Since arriving at the baby home in July, there have been ten new additions to the Forever Angels family. I would like to talk about a few of them and their stories just so you get an idea of how the baby home gets its children.
This is typically what happens...
Amy gets a call from Social Welfare saying there is a new child needing a home. Amy then drives to Social Welfare, signs the necessary paperwork, names the child (if the child's name is unknown), brings the baby to the baby home, feeds the baby, gives the child HIV and Malaria tests, and then the child is put into the crazy mix with the other children. Sometimes the child settles in quickly. However, most of the time, they are completely freaked out - which is the best way to describe it. They just sit there, watch the other children push, bite, dance, sing, scream, etc, and then they cry. They are also usually TERRIFIED of the mzungus, for some of them have never seen a white person!
Jacobo: Jacobo is the 14-month-old with Infant Depression that I wrote about a few months ago. His story is that he was abandoned in an empty house. A passer-by heard him screaming so went to investigate. She saw Jacobo covered in ants and crying, so took him home, bathed him, and then took him to the police. He had an extremely difficult time adjusting to baby home life, but I am happy to report that he is laughing much more these days! Hoorrraaay! Cacey and I both have a special place in our hearts for Jacobo...
Yona: Yona, about two-years-old, was abandoned in town, near city hall. A teenage girl saw him alone, so waited with him for his carers to arrive. They never came and eventually the girl had to leave him. The police saw the girl leave Yona, so they arrested her for abandoning a child. The girl and Yona spent the night at the police station until the police finally decided they were of no relation. Once at the baby home, Yona settled in very quickly. We love to watch Yona dance! He shakes his little bum and sings at the top of his lungs. Precious.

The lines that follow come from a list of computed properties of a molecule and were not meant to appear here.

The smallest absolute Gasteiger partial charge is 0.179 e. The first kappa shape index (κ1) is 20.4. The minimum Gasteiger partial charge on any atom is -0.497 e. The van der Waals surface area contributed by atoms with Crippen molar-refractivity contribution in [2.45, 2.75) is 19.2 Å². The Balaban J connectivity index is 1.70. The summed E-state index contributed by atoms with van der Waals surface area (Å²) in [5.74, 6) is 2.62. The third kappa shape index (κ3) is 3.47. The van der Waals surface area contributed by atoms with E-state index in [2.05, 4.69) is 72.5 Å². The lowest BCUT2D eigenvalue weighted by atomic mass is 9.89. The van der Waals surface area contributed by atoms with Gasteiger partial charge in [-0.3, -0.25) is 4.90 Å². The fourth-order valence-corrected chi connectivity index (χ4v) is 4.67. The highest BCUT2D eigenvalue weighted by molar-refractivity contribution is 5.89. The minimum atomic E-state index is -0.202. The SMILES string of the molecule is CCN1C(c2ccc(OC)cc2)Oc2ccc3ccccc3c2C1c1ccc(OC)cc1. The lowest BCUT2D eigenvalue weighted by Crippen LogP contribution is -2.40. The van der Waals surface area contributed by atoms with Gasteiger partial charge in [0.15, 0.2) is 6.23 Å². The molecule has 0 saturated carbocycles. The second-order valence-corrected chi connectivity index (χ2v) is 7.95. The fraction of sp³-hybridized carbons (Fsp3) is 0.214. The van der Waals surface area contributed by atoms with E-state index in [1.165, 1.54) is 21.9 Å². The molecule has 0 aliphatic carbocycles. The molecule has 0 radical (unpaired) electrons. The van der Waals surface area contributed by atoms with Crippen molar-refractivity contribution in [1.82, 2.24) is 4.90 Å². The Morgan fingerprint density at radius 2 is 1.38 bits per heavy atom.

Joshua: Joshua came to the baby home at one-month-old. He has the softest, curliest hair you've ever seen. It feels just like fake doll hair and it's hard not to touch! Joshua's mom suffers from some sort of mental disorder and was found wandering the streets of Mwanza naked, carrying her baby. The police took Joshua from her and he was taken to Forever Angels. Now, two months later, Joshua has about 5 chins and a huge smile...as long as he's being held that is.